We also think the evidence was sufficient to show the alleged misuse of parental authority. We view the evidence in the light most favorable to the State and all reasonable inferences to support the conviction are accepted as established. State v. Schrier, 300 N.W.2d 305, 306 (Iowa 1981). We consider all the evidence. State v. Robinson, 288 N.W.2d 337, 340 (Iowa 1980). The credibility of the witnesses is for the fact finder. Robinson, 288 N.W.2d at 341. Under this test a jury question was made out. The victim testified her father coerced her into cooperation by threatening to limit her social activities. Though she testified at trial she was not then afraid of her father she also said she was afraid of him at the time of the assault. Defendant's challenge to the victim's testimony as oscillating and uncertain is not well founded. Her vacillation was not from a clouded memory but from her reluctance to testify.
The assignment is without merit.
IV. Defendant's final assignment, based on the contention that section 907.3 is unconstitutional, is without merit. State v. Cobb, 311 N.W.2d 64, 67-68 (Iowa 1981); State v. Wright, 309 N.W.2d 891, 894 (Iowa 1981).
As all of defendant's assignments are without merit the judgment of the trial court is affirmed.
All Justices concur except ALLBEE, UHLENHOPP and McCORMICK, JJ., who dissent.
ALLBEE, Justice (dissenting).
I would reverse on the ground that trial court erred in admitting evidence of sexual activity between defendant and the victim's older sister. This testimony was subject to the rule which prohibits evidence of other crimes or bad acts committed by a defendant, and it came within no valid exception to that exclusionary rule. Therefore, trial court had no discretion to admit the evidence.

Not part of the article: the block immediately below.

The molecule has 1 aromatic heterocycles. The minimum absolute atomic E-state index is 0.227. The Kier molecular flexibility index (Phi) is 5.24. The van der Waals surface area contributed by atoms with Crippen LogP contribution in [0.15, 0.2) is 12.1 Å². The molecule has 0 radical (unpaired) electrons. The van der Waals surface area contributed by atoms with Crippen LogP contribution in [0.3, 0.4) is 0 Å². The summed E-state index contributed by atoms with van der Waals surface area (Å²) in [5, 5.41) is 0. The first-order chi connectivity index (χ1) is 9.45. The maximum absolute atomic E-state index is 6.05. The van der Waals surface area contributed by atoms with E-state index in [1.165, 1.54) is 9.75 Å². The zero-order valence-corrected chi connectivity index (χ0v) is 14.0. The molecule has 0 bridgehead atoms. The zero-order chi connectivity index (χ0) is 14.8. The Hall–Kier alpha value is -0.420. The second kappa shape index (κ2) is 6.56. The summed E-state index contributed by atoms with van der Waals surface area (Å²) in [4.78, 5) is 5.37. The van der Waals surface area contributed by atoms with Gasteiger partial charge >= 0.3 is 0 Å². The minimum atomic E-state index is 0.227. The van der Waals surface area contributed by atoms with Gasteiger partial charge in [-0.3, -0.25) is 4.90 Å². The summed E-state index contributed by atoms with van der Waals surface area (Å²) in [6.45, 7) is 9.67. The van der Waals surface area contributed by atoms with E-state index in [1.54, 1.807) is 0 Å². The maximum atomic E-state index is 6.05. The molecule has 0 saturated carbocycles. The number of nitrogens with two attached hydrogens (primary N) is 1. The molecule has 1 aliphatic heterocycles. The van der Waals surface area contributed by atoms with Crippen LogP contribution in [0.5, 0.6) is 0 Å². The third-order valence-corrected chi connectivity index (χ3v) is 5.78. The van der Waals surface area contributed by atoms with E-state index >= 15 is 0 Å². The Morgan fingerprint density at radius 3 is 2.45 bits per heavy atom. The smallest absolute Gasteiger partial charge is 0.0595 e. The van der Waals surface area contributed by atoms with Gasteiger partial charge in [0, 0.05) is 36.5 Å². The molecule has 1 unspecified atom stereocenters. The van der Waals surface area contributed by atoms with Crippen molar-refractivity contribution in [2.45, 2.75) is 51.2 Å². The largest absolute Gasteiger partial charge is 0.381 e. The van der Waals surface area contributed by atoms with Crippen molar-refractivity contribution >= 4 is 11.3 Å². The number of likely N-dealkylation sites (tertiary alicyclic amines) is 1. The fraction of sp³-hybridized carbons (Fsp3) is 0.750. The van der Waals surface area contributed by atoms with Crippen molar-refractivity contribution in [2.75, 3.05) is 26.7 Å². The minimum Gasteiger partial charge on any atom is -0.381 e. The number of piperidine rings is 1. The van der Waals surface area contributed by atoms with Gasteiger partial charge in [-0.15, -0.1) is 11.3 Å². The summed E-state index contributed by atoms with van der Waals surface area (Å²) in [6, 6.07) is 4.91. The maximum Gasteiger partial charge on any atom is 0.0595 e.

The rule which excludes evidence of other crimes or bad acts has long been a part of Anglo-American and Iowa jurisprudence. The purpose of this rule is to prevent the jury from considering evidence which has no relevance except to show that the defendant is of bad character and therefore is more likely to have committed the crime charged. State v. Cott, 283 N.W.2d 324, 326 (Iowa 1979); McCormick's Handbook of the Law of Evidence § 190, at 447, 453 (2d ed. 1972). Accordingly, when other-crimes evidence is offered for some purpose other than to show that the defendant acted in conformity with his bad character, it escapes *883 the ban of the rule and is admissible. Cott, 283 N.W.2d at 326. This court has recognized a number of noncharacter objectives of proof for which such evidence may be admitted, including:(1) motive, (2) intent, (3) absence of mistake or accident, (4) a common scheme or system of criminal activity embracing the commission of two or more crimes so related that proof of one tends to prove the other, (5) identity of the person charged with the commission of the crime.
Id. These categories of proof are often referred to as "exceptions" to the exclusionary rule.
The so-called exception relied upon by the majority differs from the well-established exceptions listed above, in that it identifies no noncharacter purpose for which the evidence is offered. Rather, the rationale is that a person who has committed "certain unnatural sex crimes" in the past is very likely to have committed a similar act upon the occasion involved in the charge. In the present case, for example, evidence of defendant's sexual activity with his older daughter is relevant to the crime charged only by way of an inference that a man who has engaged in sexual activity with one daughter is likely to do so with his other daughters. While I agree it is tempting to draw such an inference, it is precisely this kind of character inference that the exclusionary rule was designed to prevent a jury from making. Thus, unlike the recognized exceptions, which actually fall outside the scope of the exclusionary rule, the exception relied upon by the court today cuts right to the heart of that rule and eviscerates it.